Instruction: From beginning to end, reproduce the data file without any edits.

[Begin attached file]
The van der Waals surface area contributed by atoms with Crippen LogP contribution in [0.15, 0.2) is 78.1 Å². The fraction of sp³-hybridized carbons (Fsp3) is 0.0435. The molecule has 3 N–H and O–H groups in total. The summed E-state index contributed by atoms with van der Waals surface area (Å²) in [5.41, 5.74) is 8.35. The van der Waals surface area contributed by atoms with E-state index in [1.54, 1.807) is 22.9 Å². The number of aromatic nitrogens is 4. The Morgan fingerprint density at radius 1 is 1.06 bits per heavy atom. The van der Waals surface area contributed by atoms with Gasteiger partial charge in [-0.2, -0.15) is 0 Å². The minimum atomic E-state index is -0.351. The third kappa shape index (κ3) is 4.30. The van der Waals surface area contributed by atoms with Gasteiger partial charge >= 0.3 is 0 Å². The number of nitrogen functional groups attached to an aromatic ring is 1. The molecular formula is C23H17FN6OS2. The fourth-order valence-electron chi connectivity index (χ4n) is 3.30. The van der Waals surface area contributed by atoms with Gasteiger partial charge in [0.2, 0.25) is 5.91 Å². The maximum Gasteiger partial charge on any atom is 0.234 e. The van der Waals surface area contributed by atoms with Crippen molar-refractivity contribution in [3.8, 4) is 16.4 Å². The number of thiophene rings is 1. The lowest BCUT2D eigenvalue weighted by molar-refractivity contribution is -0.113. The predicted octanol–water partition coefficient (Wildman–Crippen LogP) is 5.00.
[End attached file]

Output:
The van der Waals surface area contributed by atoms with Crippen LogP contribution in [0.15, 0.2) is 78.1 Å². The fraction of sp³-hybridized carbons (Fsp3) is 0.0435. The molecule has 3 N–H and O–H groups in total. The summed E-state index contributed by atoms with van der Waals surface area (Å²) in [5.41, 5.74) is 8.35. The van der Waals surface area contributed by atoms with E-state index in [1.54, 1.807) is 22.9 Å². The number of aromatic nitrogens is 4. The Morgan fingerprint density at radius 1 is 1.06 bits per heavy atom. The van der Waals surface area contributed by atoms with Gasteiger partial charge in [-0.2, -0.15) is 0 Å². The minimum atomic E-state index is -0.351. The third kappa shape index (κ3) is 4.30. The van der Waals surface area contributed by atoms with Gasteiger partial charge >= 0.3 is 0 Å². The number of nitrogen functional groups attached to an aromatic ring is 1. The molecular formula is C23H17FN6OS2. The fourth-order valence-electron chi connectivity index (χ4n) is 3.30. The van der Waals surface area contributed by atoms with Gasteiger partial charge in [0.2, 0.25) is 5.91 Å². The maximum Gasteiger partial charge on any atom is 0.234 e. The van der Waals surface area contributed by atoms with Crippen molar-refractivity contribution in [3.8, 4) is 16.4 Å². The number of thiophene rings is 1. The lowest BCUT2D eigenvalue weighted by molar-refractivity contribution is -0.113. The predicted octanol–water partition coefficient (Wildman–Crippen LogP) is 5.00.